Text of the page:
The Brett Kimberlin Saga:

Follow this link to my BLOCKBUSTER STORY of how Brett Kimberlin, a convicted terrorist and perjurer, attempted to frame me for a crime, and then got me arrested for blogging when I exposed that misconduct to the world. That sounds like an incredible claim, but I provide primary documents and video evidence proving that he did this. And if you are moved by this story to provide a little help to myself and other victims of Mr. Kimberlin’s intimidation, such as Robert Stacy McCain, you can donate at the PayPal buttons on the right. And I thank everyone who has done so, and will do so.

Friday, May 10, 2013

How Ariel Castro May Have Violated the Constitution

Ever since the story of how Ariel Castro (allegedly) held Amanda Berry, Gina DeJesus and Michelle Knight for over a decade came to light, I found there was something creepily familiar about it.  I kept thinking, “I heard of something like this before, but I can’t remember where.”  It wasn’t until I was watching yesterday (Thursday’s) O’Reilly Factor that I made the connection.

You see there is a term for what he had with these three girls.  I had learned of it over a decade ago when I was studying Chinese History, although the subject is in fact contemporary.  As in, it is happening right now.

That term?  Slave marriage.

You see, you might have heard that for some time China has been experiencing a shortage of women.  This shortage of women is traceable to their “one child” policy whereby families were only allowed to have one baby.  So if that baby was a female, they would carry out abortion or infanticide, depending on when the non-maleness of the child was discovered.  Occasionally they would find enough decency to leave the girl at an orphanage.  In Chinese orphanages, there are only two kind of babies: girls and handicapped boys.  Being a girl was considered as bad as being handicapped in their minds.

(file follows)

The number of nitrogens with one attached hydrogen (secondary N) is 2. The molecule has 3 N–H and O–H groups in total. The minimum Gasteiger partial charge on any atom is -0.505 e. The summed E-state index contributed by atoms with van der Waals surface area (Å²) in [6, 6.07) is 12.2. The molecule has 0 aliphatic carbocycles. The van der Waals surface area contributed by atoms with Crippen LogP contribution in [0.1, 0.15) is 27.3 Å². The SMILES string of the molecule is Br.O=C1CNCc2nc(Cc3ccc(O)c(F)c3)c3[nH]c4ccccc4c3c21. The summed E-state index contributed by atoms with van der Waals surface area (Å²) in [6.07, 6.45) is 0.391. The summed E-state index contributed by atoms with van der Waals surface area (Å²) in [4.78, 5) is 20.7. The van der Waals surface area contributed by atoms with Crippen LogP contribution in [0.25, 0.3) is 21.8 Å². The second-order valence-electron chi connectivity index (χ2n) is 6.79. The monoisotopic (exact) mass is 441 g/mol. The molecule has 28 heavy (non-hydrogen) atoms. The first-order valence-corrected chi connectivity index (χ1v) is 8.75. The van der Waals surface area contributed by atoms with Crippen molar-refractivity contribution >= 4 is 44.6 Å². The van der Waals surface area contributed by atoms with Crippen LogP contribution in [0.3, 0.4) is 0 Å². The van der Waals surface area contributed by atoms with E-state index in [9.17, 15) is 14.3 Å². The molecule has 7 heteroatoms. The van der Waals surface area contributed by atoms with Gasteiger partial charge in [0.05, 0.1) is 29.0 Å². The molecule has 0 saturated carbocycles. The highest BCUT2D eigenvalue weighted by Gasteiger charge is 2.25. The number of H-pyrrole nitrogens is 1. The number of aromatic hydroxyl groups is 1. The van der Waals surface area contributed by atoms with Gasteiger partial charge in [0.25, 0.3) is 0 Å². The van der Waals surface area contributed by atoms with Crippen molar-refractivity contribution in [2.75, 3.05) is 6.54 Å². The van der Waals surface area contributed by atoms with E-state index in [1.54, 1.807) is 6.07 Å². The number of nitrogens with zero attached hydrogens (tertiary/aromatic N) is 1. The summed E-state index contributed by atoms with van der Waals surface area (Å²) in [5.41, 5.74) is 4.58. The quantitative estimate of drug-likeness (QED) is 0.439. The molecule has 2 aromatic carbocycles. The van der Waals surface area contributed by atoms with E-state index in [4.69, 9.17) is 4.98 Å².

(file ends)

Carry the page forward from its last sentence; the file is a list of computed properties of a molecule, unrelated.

So the result was a gender imbalance in the population.  Some feminists hoped that this would make women a valuable commodity and there is some evidence that in some cases that is how it has worked out.  But the fundamental flaw in Chinese culture is that their culture has absolutely no respect for the value of human life, and so a disbalance like this results also in horror.  One of those horrors is slave marriage.

Slave marriage is where a woman is literally abducted and then sold to some man who is desperate for a wife.  She is kept in captivity for years and raped continuously, as well as being forced to do house work and the like.  I have read that in one county, for instance, more than 50% of the marriages were actually slave marriages and the individual stories would turn your stomach.  I read of a retarded girl being traded for a goat and another woman being traded for a television.  And I read the story of a woman kept in captivity in a rural house one day seeing a policeman come by.  Thinking she was saved, she ran to the cop only to discovery that the “cop” was actually a cousin of her “husband” impersonating a police officer, to test if she would run.  The husband came out from hiding and both men brutally beat and raped her to teach her never to try to escape again.  When that woman was finally rescued she had trouble even believing she was actually safe; she kept waiting for the police to turn out to be allies of her husband again.

And while I read those stories more than a decade ago (so, sorry no links to support what I said in the last paragraph because I have not kept the research), this is still going on.  There are right now thousands, if not millions, of women in China suffering in slave marriages.  This is rightfully considered a crime against humanity on holocaust level or American-slavery, and I am barely hearing a peep about it. From a (more) recent Christian Science Monitor story:

The price for a North Korean woman named Kim Eun-sun, her mother, and her sister to escape to China was 2,000 Chinese yuan, slightly more than $300.

Like thousands of North Korean women before them, they crossed the Tumen River into China and met a woman who said she would help them escape – only to discover that they’d been sold to a Chinese farmer who wanted a wife.

“A lot of women come to China not knowing what they are getting into,” says Ms. Kim, who escaped the farmer with her family but was caught by Chinese police and then sent back to North Korea. “Women are secretly sold in China.”

So as I was listening to the O’Reilly Factor, they told a version of this story from the Castro house of horrors:

Berry told police that Castro forgot to lock what she called the 'big inside door' at the property in Seymour Avenue.